The 'peekaboo campaign' the Liberals hoped would return them to power

Forty years ago, the federal Liberals were keeping their leader inside a bubble that their opponents wanted to burst.

Federal Liberals limited Pierre Trudeau's exposure on the campaign trail ahead of the 1980 election

A 'peekaboo campaign'?

42 years ago
In January 1980, Peter Mansbridge takes a look at the Liberals' efforts on the campaign trail about halfway through the campaign. 2:42

Forty years ago, the federal Liberals were keeping their leader inside a bubble that their opponents wanted to burst.

That's because Pierre Trudeau and his party were in the midst of an election campaign, which saw them leading in the polls with a month to go before Election Day.

And the party was employing a so-called "peekaboo campaign" strategy that was seemingly built around limiting Trudeau's exposure — something Peter Mansbridge said was a marked change from the previous election cycle.

"This year, with an apparent big lead, things are a lot different," Mansbridge reported on The National on Jan. 18, 1980.

"Trudeau quietly reads from a prepared text, he rarely answers questions and his party platform still lacks detail."

'If it can swing one way, it can swing the other'

Alan Frizzell said a fickle electorate meant substantial shifts in polls were possible during the course of the 1980 election campaign. (The National/CBC Archives)

Alan Frizzell, a pollster at Carleton University, said the lead the Liberals held did not ensure their eventual victory at the polls. 

Noting the shift in the polls that had then favoured the Liberals, Frizzell said a fickle electorate could easily move in a different direction.

"If it can swing one way, it can swing the other," he said.

The election outcome would all come down to what voters decided, of course, including whether they approved of the Liberals' campaign strategy.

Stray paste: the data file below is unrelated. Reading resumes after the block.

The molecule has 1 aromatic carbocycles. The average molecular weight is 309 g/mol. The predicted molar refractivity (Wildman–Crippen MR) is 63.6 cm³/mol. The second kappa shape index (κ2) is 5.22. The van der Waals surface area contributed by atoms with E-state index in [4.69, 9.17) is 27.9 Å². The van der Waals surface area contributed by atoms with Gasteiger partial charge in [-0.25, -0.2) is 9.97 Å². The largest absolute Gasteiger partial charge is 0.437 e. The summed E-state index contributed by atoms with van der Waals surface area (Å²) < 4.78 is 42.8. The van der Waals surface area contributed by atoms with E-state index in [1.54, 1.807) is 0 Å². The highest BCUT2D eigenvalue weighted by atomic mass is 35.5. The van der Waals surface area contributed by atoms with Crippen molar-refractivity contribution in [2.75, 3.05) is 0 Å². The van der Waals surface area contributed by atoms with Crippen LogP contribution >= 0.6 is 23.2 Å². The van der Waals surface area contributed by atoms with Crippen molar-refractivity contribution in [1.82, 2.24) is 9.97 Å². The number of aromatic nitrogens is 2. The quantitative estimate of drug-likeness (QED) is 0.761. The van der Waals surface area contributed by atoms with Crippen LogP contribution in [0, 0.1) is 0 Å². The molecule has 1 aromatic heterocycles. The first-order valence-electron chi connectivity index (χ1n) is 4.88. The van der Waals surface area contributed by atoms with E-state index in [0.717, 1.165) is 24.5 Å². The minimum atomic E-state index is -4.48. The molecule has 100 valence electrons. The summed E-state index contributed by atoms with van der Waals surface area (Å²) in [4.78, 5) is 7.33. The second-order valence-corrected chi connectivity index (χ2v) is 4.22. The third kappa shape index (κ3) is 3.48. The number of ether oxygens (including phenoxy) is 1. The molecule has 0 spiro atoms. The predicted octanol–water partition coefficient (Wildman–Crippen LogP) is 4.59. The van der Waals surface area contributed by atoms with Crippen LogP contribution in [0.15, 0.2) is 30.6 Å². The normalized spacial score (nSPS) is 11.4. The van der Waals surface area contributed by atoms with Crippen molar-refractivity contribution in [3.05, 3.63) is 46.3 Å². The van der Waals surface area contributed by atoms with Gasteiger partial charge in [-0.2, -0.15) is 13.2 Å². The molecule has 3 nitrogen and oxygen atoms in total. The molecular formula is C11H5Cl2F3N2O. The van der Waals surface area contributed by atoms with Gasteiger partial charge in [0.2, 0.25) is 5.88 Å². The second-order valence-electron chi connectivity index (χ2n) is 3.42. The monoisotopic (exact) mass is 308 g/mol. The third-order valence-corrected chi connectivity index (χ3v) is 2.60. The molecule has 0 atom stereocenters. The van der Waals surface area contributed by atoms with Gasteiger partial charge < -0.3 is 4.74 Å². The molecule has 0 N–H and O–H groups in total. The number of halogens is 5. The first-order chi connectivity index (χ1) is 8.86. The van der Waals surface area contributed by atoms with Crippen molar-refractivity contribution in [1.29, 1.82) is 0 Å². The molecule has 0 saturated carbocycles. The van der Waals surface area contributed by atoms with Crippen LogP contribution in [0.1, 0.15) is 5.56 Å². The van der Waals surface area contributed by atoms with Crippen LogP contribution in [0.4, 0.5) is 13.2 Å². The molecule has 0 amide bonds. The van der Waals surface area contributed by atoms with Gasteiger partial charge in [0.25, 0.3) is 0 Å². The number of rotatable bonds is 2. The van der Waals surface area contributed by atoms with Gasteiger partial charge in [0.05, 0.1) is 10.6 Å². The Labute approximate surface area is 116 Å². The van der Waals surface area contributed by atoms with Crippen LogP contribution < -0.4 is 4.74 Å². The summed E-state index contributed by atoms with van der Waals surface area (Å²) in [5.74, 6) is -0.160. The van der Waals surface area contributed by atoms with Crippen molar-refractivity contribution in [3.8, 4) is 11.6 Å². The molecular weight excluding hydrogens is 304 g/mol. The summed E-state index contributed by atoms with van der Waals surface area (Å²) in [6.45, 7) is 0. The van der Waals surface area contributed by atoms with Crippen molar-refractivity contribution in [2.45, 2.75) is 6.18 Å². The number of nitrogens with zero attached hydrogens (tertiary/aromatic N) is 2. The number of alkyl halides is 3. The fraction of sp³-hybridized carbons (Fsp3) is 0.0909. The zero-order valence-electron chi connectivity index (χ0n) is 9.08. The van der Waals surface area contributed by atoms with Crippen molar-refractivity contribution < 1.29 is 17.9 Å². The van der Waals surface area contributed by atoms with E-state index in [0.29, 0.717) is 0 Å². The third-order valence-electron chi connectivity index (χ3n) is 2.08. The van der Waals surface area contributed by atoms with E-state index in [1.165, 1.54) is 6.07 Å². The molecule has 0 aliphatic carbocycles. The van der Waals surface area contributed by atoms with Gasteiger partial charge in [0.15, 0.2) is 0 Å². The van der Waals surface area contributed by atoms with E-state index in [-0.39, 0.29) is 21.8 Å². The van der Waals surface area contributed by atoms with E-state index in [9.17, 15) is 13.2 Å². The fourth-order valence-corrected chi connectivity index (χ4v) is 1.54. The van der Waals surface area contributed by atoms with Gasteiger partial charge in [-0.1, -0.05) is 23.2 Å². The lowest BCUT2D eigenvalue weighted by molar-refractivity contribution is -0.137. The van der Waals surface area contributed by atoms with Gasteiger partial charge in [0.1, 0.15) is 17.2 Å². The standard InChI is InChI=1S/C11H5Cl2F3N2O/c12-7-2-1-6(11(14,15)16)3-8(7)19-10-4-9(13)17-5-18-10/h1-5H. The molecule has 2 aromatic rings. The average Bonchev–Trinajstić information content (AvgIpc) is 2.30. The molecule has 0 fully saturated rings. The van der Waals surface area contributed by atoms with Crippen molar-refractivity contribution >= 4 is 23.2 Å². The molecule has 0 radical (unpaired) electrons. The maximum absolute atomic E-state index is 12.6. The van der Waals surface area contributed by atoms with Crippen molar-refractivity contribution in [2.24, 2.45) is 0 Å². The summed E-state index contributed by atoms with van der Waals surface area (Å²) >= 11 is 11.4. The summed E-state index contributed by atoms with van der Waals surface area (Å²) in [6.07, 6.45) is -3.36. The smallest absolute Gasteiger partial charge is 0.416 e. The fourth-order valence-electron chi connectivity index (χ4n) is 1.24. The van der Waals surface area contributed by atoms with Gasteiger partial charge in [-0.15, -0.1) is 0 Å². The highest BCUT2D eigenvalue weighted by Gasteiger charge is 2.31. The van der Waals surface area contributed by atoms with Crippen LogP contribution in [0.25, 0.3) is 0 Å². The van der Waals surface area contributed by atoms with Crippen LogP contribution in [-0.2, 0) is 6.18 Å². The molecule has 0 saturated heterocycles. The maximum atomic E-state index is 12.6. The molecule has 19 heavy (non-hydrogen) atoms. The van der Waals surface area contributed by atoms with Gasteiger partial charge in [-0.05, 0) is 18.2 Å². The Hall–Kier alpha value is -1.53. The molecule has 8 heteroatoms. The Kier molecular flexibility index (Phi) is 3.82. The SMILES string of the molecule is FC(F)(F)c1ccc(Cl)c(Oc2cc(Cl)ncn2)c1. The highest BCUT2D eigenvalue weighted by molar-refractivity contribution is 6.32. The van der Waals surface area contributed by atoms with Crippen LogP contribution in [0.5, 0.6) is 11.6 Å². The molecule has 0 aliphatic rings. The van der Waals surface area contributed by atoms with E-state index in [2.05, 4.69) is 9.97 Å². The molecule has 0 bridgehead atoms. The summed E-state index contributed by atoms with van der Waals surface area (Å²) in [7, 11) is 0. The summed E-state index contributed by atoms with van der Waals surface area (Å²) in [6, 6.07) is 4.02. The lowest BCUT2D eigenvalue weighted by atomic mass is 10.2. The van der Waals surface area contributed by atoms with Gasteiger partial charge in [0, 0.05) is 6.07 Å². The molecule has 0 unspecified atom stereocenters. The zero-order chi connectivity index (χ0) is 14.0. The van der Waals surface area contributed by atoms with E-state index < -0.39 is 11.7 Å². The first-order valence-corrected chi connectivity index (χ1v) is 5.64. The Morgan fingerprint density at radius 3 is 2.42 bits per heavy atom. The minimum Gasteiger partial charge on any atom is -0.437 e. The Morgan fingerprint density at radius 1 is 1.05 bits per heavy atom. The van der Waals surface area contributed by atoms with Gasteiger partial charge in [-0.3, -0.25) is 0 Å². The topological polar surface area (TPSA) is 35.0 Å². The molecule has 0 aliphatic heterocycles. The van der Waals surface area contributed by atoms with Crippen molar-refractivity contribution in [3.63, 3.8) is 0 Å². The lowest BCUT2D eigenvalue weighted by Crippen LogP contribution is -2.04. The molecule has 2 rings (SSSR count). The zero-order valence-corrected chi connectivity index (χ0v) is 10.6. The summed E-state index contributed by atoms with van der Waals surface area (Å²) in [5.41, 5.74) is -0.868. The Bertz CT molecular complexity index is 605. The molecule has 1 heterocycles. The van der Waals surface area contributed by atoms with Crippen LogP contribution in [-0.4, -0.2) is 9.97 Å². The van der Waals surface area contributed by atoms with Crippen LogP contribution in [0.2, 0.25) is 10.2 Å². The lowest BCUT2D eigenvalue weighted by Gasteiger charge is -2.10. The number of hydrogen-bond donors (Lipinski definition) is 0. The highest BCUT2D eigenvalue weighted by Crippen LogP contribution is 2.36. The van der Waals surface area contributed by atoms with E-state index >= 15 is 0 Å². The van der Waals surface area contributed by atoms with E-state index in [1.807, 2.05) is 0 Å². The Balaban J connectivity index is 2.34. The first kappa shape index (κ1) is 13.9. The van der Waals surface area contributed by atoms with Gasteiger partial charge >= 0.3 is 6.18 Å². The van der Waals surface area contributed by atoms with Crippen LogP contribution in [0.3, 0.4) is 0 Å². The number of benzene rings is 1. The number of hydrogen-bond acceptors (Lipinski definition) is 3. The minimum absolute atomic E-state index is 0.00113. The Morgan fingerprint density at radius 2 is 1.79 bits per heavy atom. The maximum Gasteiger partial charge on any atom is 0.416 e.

"Surely, leaders can be judged on the basis of their unwillingness to speak to the issues and that's the risk they take if they choose a tactic that doesn't permit the voters to make an informed judgment on the basis of issues," said Fred Fletcher, a political science professor at York University.

'Trying to induce Canadians to forget'

PC Leader Joe Clark was not impressed with Pierre Trudeau's decision to opt out of a proposed leaders' debate in 1980. (The National/CBC Archives)

The Liberals' strategy had been under some scrutiny before the campaign had reached its mid-point, however.

Earlier in January of 1980, CBC had reported on the Liberals' decision not to participate in a televised leaders' debate, leaving PC Leader Joe Clark and New Democrat Leader Ed Broadbent without a platform to square off against Trudeau.

Liberal strategists had confirmed that doing so was a purposeful part of their campaign strategy.

Broadbent called the decision to skip the debate "the height of arrogance" and Clark had then suggested the Liberals were "trying to induce Canadians to forget what Pierre Elliott Trudeau did during the 11 years he was prime minister."

Before 1980, Trudeau had led his party through four elections, winning three of them and serving as Canada's prime minister for almost all of the 1970s. 

But the 1979 election saw the Progressive Conservatives take power in Ottawa as a minority government and Trudeau eventually stated plans to step down from politics.

His plans changed when Clark's government was defeated, triggering the 1980 election that returned Trudeau and the Liberals to power.